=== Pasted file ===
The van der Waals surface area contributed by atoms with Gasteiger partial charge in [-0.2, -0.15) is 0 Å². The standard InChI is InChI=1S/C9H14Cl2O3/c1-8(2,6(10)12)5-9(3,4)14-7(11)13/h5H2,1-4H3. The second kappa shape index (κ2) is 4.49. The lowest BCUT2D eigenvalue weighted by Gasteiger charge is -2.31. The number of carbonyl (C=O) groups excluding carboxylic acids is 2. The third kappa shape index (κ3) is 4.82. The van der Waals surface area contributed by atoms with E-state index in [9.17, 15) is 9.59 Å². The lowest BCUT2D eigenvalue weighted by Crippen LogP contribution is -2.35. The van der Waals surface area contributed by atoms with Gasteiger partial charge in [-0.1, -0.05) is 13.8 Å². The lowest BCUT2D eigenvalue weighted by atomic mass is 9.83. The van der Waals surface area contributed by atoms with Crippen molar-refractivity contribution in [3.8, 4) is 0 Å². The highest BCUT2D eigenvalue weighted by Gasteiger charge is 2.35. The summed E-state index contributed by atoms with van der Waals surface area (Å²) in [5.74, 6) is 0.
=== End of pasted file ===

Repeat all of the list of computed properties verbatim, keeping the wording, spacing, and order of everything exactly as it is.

The van der Waals surface area contributed by atoms with Gasteiger partial charge in [-0.2, -0.15) is 0 Å². The standard InChI is InChI=1S/C9H14Cl2O3/c1-8(2,6(10)12)5-9(3,4)14-7(11)13/h5H2,1-4H3. The second kappa shape index (κ2) is 4.49. The lowest BCUT2D eigenvalue weighted by Gasteiger charge is -2.31. The number of carbonyl (C=O) groups excluding carboxylic acids is 2. The third kappa shape index (κ3) is 4.82. The van der Waals surface area contributed by atoms with E-state index in [9.17, 15) is 9.59 Å². The lowest BCUT2D eigenvalue weighted by Crippen LogP contribution is -2.35. The van der Waals surface area contributed by atoms with Gasteiger partial charge in [-0.1, -0.05) is 13.8 Å². The lowest BCUT2D eigenvalue weighted by atomic mass is 9.83. The van der Waals surface area contributed by atoms with Crippen molar-refractivity contribution in [3.8, 4) is 0 Å². The highest BCUT2D eigenvalue weighted by Gasteiger charge is 2.35. The summed E-state index contributed by atoms with van der Waals surface area (Å²) in [5.74, 6) is 0.